Security Flaw Discovered in Chip-and-PIN Cards

Security Flaw Discovered in Chip-and-PIN Cards

November 12, 2014         Written By Bill Hardekopf

Just when consumers thought their credit cards would be more secure, new research from Newcastle University uncovered a security flaw in chip-and-PIN cards that could lead to a $1 million unauthorized transaction.

The issue comes from the contactless function in the credit card system used in the United Kingdom. The system will not recognize transactions made in currencies from other countries, so it can be tricked to approve any transaction up to $999,999.99 in value. Transactions made in other currencies do not require a PIN for approval. Find a retail outlet where foreign currencies are regularly used, and a thief could make countless fraudulent transactions.

The contactless system also allows criminals to pull data from the cards without actually swiping them.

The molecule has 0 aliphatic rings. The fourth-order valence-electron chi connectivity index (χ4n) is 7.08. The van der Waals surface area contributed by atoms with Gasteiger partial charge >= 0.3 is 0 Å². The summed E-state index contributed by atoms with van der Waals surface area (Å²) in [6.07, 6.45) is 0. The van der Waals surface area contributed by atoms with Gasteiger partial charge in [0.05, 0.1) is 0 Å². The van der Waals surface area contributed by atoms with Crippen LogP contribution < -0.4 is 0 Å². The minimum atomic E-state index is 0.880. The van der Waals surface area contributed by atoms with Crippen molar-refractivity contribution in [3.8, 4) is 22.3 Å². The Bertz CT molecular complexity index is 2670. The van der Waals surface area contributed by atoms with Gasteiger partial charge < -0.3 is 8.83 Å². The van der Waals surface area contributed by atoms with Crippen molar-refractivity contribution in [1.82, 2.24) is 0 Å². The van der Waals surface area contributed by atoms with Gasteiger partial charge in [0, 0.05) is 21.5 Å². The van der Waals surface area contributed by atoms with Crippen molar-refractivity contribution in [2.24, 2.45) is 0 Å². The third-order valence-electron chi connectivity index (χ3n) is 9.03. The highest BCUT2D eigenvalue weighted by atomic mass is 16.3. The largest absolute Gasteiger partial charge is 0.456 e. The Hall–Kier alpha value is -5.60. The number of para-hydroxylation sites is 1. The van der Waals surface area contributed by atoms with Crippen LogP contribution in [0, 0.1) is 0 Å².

“With just a mobile phone we created a POS terminal that could read a card through a wallet,” Martin Emms, lead researcher of the project, said in a statement. “All the checks are carried out on the card rather than the terminal so at the point of transaction, there is nothing to raise suspicions. By pre-setting the amount you want to transfer, you can bump your mobile against someone’s pocket or swipe your phone over a wallet left on a table and approve a transaction.”

The researchers presented their findings last week at the ACM Conference on Computer and Communications Security in Arizona.

The information contained within this article was accurate as of November 12, 2014. For up-to-date information on any of the terms, cards or offers mentioned above, visit the issuer's website. Many of the offers on this article are from our affiliate partners, and may be compensated if you take action with any of our affiliate partners.


About Bill Hardekopf

Bill Hardekopf is the CEO of and covers the credit card industry from all perspectives. Bill has been involved with personal finance for over 15 years. He is a frequent contributor to Forbes, The Street and The Christian Science Monitor.
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